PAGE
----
The International Seabed Authority (ISA) was formed on 16th November 1994 as an intergovernmental body under the United Nations Convention on the Law of the Sea (UNCLOS).
This article will talk about the formation and functions of the International Seabed Authority. International organisations are an important part of the UPSC syllabus. It forms a part of international relations and is an important topic for the IAS exam. Candidates can also download the notes PDF at the end of this article.
International Seabed Authority – UPSC Notes:- Download PDF Here
What is the ISA?
The International Seabed Authority (ISA) was formed as an initiative for organising, regulating and controlling all the mineral-related activities in the international seabed area that are beyond the limits of national jurisdiction.
The ISA held its first inaugural meeting in its host country, Jamaica, on 16 November 1994, the day the Convention came into force. The articles governing the Authority have been made “noting the political and economic changes, including market-oriented approaches, affecting the implementation” of the Convention. The Authority obtained its observer status to the United Nations in October 1996.
A general overview of the ISA is given in the table below:
Overview of International Seabed Authority (ISA)
|Formation||16 November, 1994|
|Purpose||Regulate deep seabed mining and ensure the marine environment is protected from any harmful effects which may arise from mining activities.|
|Secretary General||Michael W. Lodge|
|Main Organ||Assembly of the International Seabed Authority|
Who are the governing bodies of ISA?
Headquartered in Kingston, Jamaica, the International Seabed Authority (ISA) has 167 members and the European Union, composed of all parties to the United Nations Convention on the Law of the Sea. The International Seabed Authority (ISA) is controlled and governed by the following bodies:
- Assembly of International Seabed Authority: The supreme authority of ISA is the assembly consisting of all ISA members. This assembly is responsible for establishing general policies and budgets.
- Executive Authority: ISA also elects the executive authority of ISA which is a 36-member council and is responsible for approving contracts with private corporations and government entities. These contracts deal with the exploration and mining in the specified areas of the international seabed.
- Secretary-General: The secretary-general of the ISA is nominated by the council and is elected by the assembly to a four-year term. Michael W. Lodge is the current secretary-general of International Seabed Authority (ISA).
The Finance Committee deals with budget-related matters. There is also a Legal and Technical Commission consisting of 30 members who control the Council and Finance Committee. All members are experts nominated by governments and elected to serve in their individual capacity.
International Seabed Authority (ISA) Functions
ISA focuses mainly on organising, regulating and controlling all the mineral-related activities in the international seabed area that are beyond the limits of national jurisdiction. Some of the major functions of the International Seabed Authority of India (ISA) are mentioned below:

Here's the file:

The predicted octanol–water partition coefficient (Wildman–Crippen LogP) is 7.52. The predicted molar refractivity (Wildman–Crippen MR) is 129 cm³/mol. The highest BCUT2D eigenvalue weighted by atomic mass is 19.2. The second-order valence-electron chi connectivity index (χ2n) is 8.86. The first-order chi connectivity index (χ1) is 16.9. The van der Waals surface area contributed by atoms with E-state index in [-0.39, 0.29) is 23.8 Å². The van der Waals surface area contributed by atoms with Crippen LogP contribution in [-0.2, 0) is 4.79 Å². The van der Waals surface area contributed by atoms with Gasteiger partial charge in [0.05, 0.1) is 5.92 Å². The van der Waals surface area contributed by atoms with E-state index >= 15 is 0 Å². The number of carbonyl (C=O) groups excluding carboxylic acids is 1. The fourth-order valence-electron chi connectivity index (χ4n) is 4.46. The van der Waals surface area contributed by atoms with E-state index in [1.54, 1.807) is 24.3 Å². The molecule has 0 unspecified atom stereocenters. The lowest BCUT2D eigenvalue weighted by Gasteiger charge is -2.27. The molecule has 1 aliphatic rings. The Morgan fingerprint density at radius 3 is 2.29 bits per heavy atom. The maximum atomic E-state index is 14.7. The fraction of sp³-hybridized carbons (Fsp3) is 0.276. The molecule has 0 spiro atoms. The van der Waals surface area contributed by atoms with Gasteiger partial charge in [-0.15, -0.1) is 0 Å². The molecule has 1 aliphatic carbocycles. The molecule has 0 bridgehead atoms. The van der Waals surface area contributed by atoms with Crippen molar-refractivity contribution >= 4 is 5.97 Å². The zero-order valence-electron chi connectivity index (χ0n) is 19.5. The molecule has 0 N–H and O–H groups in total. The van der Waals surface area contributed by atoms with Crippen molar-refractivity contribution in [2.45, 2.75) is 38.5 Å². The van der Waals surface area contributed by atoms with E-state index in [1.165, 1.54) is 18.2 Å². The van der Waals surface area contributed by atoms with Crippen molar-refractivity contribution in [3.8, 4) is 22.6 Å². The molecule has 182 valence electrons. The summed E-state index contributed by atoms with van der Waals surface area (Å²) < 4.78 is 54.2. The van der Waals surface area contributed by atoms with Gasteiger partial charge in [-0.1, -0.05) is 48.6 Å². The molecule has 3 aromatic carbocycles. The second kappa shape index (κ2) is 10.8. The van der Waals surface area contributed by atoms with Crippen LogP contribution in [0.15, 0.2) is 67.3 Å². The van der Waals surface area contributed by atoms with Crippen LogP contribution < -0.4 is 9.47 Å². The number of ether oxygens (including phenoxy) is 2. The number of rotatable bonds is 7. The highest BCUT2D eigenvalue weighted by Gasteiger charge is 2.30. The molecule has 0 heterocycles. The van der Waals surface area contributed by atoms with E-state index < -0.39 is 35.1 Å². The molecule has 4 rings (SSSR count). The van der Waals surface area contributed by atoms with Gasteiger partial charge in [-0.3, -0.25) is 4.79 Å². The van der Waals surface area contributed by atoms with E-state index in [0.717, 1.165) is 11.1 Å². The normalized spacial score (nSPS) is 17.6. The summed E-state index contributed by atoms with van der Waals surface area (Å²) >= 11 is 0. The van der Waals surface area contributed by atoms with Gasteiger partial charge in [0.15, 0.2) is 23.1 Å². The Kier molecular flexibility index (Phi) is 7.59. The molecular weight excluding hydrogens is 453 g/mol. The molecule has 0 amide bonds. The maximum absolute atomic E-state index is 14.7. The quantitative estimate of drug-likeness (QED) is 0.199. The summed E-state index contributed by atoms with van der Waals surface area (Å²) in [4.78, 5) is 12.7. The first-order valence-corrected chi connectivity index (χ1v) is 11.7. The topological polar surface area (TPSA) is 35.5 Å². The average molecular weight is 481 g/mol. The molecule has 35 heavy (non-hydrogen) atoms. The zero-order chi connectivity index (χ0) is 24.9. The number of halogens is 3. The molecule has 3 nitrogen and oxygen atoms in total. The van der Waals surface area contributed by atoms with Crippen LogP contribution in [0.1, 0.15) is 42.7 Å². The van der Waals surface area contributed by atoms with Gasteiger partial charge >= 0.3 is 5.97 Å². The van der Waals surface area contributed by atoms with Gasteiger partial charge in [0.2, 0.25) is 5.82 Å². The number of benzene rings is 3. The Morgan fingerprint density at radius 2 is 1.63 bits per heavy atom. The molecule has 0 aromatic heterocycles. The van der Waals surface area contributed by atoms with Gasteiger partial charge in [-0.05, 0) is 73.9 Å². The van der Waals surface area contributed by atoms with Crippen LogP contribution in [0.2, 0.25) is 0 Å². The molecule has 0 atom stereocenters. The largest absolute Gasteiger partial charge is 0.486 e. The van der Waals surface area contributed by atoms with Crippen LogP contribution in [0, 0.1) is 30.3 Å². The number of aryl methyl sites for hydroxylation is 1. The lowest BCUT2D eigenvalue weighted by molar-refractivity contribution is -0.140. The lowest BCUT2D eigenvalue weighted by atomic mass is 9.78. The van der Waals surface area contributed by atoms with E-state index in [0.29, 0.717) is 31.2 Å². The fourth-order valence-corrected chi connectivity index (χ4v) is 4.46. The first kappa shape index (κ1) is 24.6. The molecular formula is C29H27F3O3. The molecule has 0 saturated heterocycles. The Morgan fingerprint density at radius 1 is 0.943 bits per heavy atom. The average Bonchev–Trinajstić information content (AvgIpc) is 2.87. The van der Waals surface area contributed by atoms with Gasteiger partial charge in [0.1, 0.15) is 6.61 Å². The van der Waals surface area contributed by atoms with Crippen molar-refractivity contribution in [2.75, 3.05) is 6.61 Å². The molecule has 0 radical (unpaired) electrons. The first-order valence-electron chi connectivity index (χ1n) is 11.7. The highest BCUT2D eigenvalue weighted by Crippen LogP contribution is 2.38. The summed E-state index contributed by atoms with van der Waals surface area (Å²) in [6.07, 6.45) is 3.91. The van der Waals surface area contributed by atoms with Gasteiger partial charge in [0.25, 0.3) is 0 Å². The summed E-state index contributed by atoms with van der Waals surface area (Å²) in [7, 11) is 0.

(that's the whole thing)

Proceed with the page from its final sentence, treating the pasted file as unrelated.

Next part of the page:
- Regulation of deep seabed mining.
- Protection of the marine environment from the harmful effects of mining, exploration and exploitation.
- The authority also promotes marine scientific research and conducts training programmes, seminars, conferences and workshops on the scientific and technical aspects.
What are the activities of the ISA?
The main accomplishment of the ISA, has been the regulations regarding the exploration for polymetallic nodules.The legislation regarding the same was passed in the year 2000. These resources contain varying amounts of manganese, cobalt, copper and nickel. They occur as potato-sized lumps scattered about on the surface of the ocean floor, mainly in the central Pacific Ocean but with some deposits in the Indian Ocean.
To know more about the Indian Ocean Rim Association, visit the linked article.
Work began on another set of regulations in 2002, that covered exploration of polymetallic sulfides and cobalt-rich ferromanganese crusts, which are rich sources of such minerals as copper, iron, zinc, silver and gold, as well as cobalt. The sulphides are found around volcanic hot springs, especially in the western Pacific Ocean, while the crusts occur on oceanic ridges and elsewhere at several locations around the world.
The ISA decided in 2006 to prepare separate sets of regulations for sulphides and for crusts, with priority given to sulphides. It devoted most of its sessions in 2007 and 2008 to this task, despite several issues remaining unresolved. Chief among these were the definition and configuration of the area to be allocated to contractors for exploration, the fees to be paid to the Authority and the question of how to deal with any overlapping claims that might arise. Meanwhile, the Legal and Technical Commission reported progress on ferromanganese crusts
International Seabed Authority (ISA) is an important organisation under the United Nations. Candidates preparing for the UPSC 2020 should have a clear concept about the various organisations of the world. Candidates should also keep a track of the latest current affairs to know about any new developments in the world.
International Seabed Authority (ISA):- Download PDF Here